In essence, the claim is that we've been living in seriously inflationary times for years now while we avoided taking the only effective remedy - higher interest rates. By dodging realistic interest rates it became possible to get rich (at least in the US) by making mortgage loans to unqualified buyers, fueling the ongoing but unsustainable housing bubble.


Oldschool said...

Krugman, like his employer the NYT are usually a day late and a nickle short.
The US has had many positive years. Whle Krugman has been singing doom and gloom. So now things slow down a bit, and Krugman is right . . . . nuts!!!
The sub-prime mortgage thing is a problem, but, it also a problem in Britain, in Germany where a couple of banks have closed. The lower US dollar will sure help the Euro crowd . . . what will a Bimmer or Benz cost in the US in 08? Meanwhile US goods get cheaper. The US manufacturing segment still dwarfs the chinese economy.
Of course here in Canada, manufacturing struggles . . . thanks to decades of liberal over-taxation and neglect.

Oldschool said...

Latest comment on US economy by Greenspan . . . . he's just a bit brighter than the Krug....

Greenspan: U.S. Not Headed for Recession

Monday, Sept. 17, 2007
WASHINGTON -- Former Federal Reserve Chairman Alan Greenspan said on Monday the United States appears set to weather the bursting of a housing bubble without falling into recession.

"The evidence so far, is not yet. The economy at this stage, despite this fiscal problem, despite the financial problem, is still holding up," he told NBC's "Today" program.

His comments come a day before the U.S. central bank is widely expected to lower benchmark federal funds interest rates, now at 5.25 percent, by at least a quarter-percentage point to help the economy weather a housing downturn and a credit crunch.

Greenspan said he expects there to be more mortgage delinquencies and home foreclosures in store in U.S. and global housing markets.

"I think we're going to have to go through this adjustment, as indeed all the other countries are in the process of going through it. There are going to be a lot of people who will have very tragic stories," he said.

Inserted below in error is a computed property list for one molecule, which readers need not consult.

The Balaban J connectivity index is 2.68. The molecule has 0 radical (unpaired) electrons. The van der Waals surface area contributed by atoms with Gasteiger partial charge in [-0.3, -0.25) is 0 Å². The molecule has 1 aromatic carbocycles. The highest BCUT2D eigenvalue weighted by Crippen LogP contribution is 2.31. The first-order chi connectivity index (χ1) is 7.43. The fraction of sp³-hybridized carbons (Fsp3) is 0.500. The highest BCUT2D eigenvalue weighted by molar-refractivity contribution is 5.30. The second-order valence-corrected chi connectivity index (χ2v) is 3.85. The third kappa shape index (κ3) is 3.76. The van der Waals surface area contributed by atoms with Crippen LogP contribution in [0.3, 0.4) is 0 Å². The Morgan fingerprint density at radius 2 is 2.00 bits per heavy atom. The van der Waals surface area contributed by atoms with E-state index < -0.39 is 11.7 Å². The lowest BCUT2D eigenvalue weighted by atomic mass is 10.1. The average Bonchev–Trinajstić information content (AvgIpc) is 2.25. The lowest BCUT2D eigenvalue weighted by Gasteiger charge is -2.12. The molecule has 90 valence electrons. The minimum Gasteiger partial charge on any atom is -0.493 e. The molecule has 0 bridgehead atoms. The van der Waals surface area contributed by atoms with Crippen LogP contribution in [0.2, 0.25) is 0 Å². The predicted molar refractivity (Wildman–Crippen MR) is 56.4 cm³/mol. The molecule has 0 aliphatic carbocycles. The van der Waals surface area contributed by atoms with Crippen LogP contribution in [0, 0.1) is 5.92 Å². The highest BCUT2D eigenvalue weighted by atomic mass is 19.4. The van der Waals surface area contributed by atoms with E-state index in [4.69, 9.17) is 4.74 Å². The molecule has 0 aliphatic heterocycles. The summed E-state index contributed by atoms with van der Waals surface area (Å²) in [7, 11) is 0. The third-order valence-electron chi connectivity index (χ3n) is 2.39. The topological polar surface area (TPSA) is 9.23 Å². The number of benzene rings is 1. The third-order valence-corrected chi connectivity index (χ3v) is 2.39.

Greenspan stepped down as head of the Fed in January 2006 after more than 18 years at the helm of the U.S. central bank. His book is called, "The Age of Turbulence: Adventures in a New World."

The memoir has already drawn attention for the comment the Iraq war is "largely about oil." He said on Monday his comments should not be seen as questioning President George W. Bush's emphasis on Saddam Hussein's arsenal as the justification for invading.

"I'm not saying that they believed it was about oil. I'm saying, it is about oil and that I believe it was necessary to get Saddam out," he said.

The former Fed chairman has also come under fire for writing he was surprised that his support of tax cuts early in the Bush administration would be embraced, but his simultaneous recommendation of fiscal restraint was ignored.

The Mound of Sound said...

OS, you're as ill informed as you are - well, boring. Greenspan has played this both ways since Bush jr. got elected. He's complaining now about the tax cut-fueled deficits but he was a booster of those same tax cuts when his newfound prudence was needed. Get your facts straight and you might have something useful to add.